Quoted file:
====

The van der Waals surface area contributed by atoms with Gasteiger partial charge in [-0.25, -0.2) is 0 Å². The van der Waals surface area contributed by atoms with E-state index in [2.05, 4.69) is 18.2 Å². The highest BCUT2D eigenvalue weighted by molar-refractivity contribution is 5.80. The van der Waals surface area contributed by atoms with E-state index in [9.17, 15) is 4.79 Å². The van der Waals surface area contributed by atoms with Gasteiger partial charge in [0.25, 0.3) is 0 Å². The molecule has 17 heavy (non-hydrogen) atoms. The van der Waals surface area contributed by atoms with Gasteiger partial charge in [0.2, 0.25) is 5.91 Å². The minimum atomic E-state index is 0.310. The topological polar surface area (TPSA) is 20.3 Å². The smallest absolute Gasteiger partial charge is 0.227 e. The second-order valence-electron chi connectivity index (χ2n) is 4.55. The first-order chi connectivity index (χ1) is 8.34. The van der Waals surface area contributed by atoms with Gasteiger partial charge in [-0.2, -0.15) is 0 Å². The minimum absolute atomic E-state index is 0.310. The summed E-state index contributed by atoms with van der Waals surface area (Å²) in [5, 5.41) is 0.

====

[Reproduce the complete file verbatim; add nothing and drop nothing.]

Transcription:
The van der Waals surface area contributed by atoms with Gasteiger partial charge in [-0.25, -0.2) is 0 Å². The van der Waals surface area contributed by atoms with E-state index in [2.05, 4.69) is 18.2 Å². The highest BCUT2D eigenvalue weighted by molar-refractivity contribution is 5.80. The van der Waals surface area contributed by atoms with E-state index in [9.17, 15) is 4.79 Å². The van der Waals surface area contributed by atoms with Gasteiger partial charge in [0.25, 0.3) is 0 Å². The molecule has 17 heavy (non-hydrogen) atoms. The van der Waals surface area contributed by atoms with Gasteiger partial charge in [0.2, 0.25) is 5.91 Å². The minimum atomic E-state index is 0.310. The topological polar surface area (TPSA) is 20.3 Å². The smallest absolute Gasteiger partial charge is 0.227 e. The second-order valence-electron chi connectivity index (χ2n) is 4.55. The first-order chi connectivity index (χ1) is 8.34. The van der Waals surface area contributed by atoms with Gasteiger partial charge in [-0.2, -0.15) is 0 Å². The minimum absolute atomic E-state index is 0.310. The summed E-state index contributed by atoms with van der Waals surface area (Å²) in [5, 5.41) is 0.